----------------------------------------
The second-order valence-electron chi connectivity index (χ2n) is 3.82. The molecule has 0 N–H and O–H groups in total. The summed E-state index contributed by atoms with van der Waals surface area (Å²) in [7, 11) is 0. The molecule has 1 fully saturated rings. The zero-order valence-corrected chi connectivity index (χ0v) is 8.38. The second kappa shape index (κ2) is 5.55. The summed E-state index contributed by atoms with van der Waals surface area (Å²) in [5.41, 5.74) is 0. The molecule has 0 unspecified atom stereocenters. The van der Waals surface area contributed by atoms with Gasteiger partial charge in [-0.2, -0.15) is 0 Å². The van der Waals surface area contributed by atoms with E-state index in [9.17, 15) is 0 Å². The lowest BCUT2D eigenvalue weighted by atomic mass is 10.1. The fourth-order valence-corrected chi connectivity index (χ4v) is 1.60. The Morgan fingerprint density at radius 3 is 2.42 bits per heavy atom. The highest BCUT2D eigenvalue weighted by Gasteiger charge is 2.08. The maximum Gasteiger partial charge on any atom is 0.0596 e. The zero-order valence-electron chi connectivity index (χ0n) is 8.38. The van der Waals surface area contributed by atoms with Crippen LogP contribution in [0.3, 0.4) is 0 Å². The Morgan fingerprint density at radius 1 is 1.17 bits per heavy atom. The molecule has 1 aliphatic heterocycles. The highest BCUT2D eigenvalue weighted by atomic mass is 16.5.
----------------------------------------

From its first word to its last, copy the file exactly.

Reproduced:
The second-order valence-electron chi connectivity index (χ2n) is 3.82. The molecule has 0 N–H and O–H groups in total. The summed E-state index contributed by atoms with van der Waals surface area (Å²) in [7, 11) is 0. The molecule has 1 fully saturated rings. The zero-order valence-corrected chi connectivity index (χ0v) is 8.38. The second kappa shape index (κ2) is 5.55. The summed E-state index contributed by atoms with van der Waals surface area (Å²) in [5.41, 5.74) is 0. The molecule has 0 unspecified atom stereocenters. The van der Waals surface area contributed by atoms with Gasteiger partial charge in [-0.2, -0.15) is 0 Å². The van der Waals surface area contributed by atoms with E-state index in [9.17, 15) is 0 Å². The lowest BCUT2D eigenvalue weighted by atomic mass is 10.1. The fourth-order valence-corrected chi connectivity index (χ4v) is 1.60. The Morgan fingerprint density at radius 3 is 2.42 bits per heavy atom. The highest BCUT2D eigenvalue weighted by Gasteiger charge is 2.08. The maximum Gasteiger partial charge on any atom is 0.0596 e. The zero-order valence-electron chi connectivity index (χ0n) is 8.38. The van der Waals surface area contributed by atoms with Crippen LogP contribution in [0.3, 0.4) is 0 Å². The Morgan fingerprint density at radius 1 is 1.17 bits per heavy atom. The molecule has 1 aliphatic heterocycles. The highest BCUT2D eigenvalue weighted by atomic mass is 16.5.